First up was Hiroshi-san's natal shrine, Yasaka jinja. It was absolutely packed. In fact, the entire district was packed. We couldn't even walk on the sidewalks, or not very well, anyway. Too many slow old people and stuff. Once we reached the gate, we elbowed our way up to the shrine where we tossed coins and said prayers. The first time I visited Yasaka, I said a little prayer to end the swine flu issues that were then effing up the lives of students everywhere (school closings, tubs of sanitizer, etc.) because Yasaka shrine was connected to an epidemic long ago (the stopping thereof, I mean).

From Winter Vacation Part I
Calm and peaceful, yes?

But I didn't have any swineflu to stop this time, so I made a little wish, and even in that roaring crowd, felt pretty peaceful. Everyone was buying fortunes (omikuji) but I didn't want to.. I don't really like to buy those very much, because I worry that if I read one, it'll come true, not because it was destiny, but because the stuff will get into my head, and then I'll make it all self-fulfilling prophecy. Off to another side, there was a booth for people to retire their old 2010 charms, things they'd bought last New Year's Day. I was surprised to see all these being basically thrown away, but as I was told, the charms have served their purpose, done their work, and now they can go. I guess if everyone kept every charm, they'd have craploads of the little (sometimes big) things hanging around. I personally will only be in Japan a few years, so of course I tend to keep them all.

Nami-san was reading to me the different aims of different charms. I almost bought "transportation," but then she translated another one as "opening up your future" or something like that. Pretty generic, but it was how I was feeling.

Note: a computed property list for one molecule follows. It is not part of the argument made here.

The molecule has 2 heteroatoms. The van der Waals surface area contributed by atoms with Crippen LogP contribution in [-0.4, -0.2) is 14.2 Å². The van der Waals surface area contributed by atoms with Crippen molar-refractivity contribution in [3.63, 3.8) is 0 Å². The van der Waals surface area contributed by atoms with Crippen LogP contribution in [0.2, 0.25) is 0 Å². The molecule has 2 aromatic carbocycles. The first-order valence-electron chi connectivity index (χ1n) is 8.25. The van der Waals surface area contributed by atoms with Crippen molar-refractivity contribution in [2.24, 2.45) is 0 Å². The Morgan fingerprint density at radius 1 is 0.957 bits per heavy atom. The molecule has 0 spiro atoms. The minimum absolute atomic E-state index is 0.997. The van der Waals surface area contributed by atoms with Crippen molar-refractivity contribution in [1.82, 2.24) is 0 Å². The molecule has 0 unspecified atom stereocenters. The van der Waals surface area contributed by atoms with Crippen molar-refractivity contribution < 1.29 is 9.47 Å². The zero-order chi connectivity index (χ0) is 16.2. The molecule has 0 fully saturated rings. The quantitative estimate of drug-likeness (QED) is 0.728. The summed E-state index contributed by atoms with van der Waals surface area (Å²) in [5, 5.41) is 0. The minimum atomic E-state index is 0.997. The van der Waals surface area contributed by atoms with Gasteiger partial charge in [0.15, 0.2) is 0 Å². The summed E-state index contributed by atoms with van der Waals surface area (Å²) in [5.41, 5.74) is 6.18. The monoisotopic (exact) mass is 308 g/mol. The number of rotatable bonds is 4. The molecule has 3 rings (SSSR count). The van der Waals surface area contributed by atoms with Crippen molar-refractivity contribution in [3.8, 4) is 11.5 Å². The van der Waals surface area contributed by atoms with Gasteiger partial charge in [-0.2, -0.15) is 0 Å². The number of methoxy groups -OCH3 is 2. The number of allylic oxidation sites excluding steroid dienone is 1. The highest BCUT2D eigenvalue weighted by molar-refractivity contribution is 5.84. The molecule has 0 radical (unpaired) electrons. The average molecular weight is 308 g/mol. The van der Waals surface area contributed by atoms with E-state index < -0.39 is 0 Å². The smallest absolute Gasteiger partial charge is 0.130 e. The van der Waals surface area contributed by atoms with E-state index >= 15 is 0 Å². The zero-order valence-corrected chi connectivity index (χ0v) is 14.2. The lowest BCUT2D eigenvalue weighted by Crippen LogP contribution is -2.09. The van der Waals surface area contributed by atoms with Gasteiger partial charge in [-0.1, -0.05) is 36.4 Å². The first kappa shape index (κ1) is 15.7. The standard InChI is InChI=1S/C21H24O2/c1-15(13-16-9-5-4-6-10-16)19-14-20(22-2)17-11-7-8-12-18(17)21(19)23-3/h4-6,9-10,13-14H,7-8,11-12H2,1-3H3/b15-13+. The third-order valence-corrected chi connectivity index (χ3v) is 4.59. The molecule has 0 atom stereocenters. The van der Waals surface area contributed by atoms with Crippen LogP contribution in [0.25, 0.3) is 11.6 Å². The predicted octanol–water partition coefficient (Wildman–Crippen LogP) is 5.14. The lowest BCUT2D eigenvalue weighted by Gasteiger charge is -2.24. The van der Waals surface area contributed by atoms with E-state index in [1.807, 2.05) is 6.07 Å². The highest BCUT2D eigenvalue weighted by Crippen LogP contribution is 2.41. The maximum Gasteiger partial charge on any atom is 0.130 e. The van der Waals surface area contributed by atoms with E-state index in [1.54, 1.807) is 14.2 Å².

We got out of there and headed for Nami-san's home shrine, Shimogamo, but her father reported that it had taken him like an hour and a half to get in and back, so we skipped it in favor of going to her parents' house to eat and be merry.

From Winter Vacation Part I

Now, Nami-san is weird. Not in a negative way, but in Japanese way. Most Japanese people are vaguely interested in foreign cultures as long as they stay just like that, foreign. Fewer people want to actually get involved in foreign stuff.. but Nami lived in the US for many years, and even considered making it permanent. Having been to her family home, now, I know she comes by it honestly. It struck me as basically indicative of her family's way when I got their addresses from her to send thank-you notes after the trip. In the email she asked us to write to Hiroshi-san's parents in Japanese, and it was okay if we made mistakes. To her own parents she said English, Japanese, Hebrew, Russian, whatever we wanted to write was fine, and they loved getting postcards from anywhere. (We sent Hiroshi-san's parents a classy Thank You note.. actually left over from my graduation! And we sent Nami-san's parents a postcard we got in Kuala Lumpur)

So we got a great traditional cultural lesson with one meal, and just hung out at the other. Hiroshi-san made okonomiyaki in a style I loved better than either Osaka-style or Hiroshima-style. Nami's sister and I made takoyaki (yes, octopus balls) like pros. All too soon we had to leave to catch our train to Tokyo!

Though the day wasn't even over, and we were pretty tired, I have to admit that it was one of the best New Year's I've had, partly because it was very different from any New Year's I've had. It wasn't loaded down with expectations, but it was relaxed, educational, and warm of heart. I loved that.

From Winter Vacation Part I
The day isn't even over yet? (Stay tuned for Tokyo)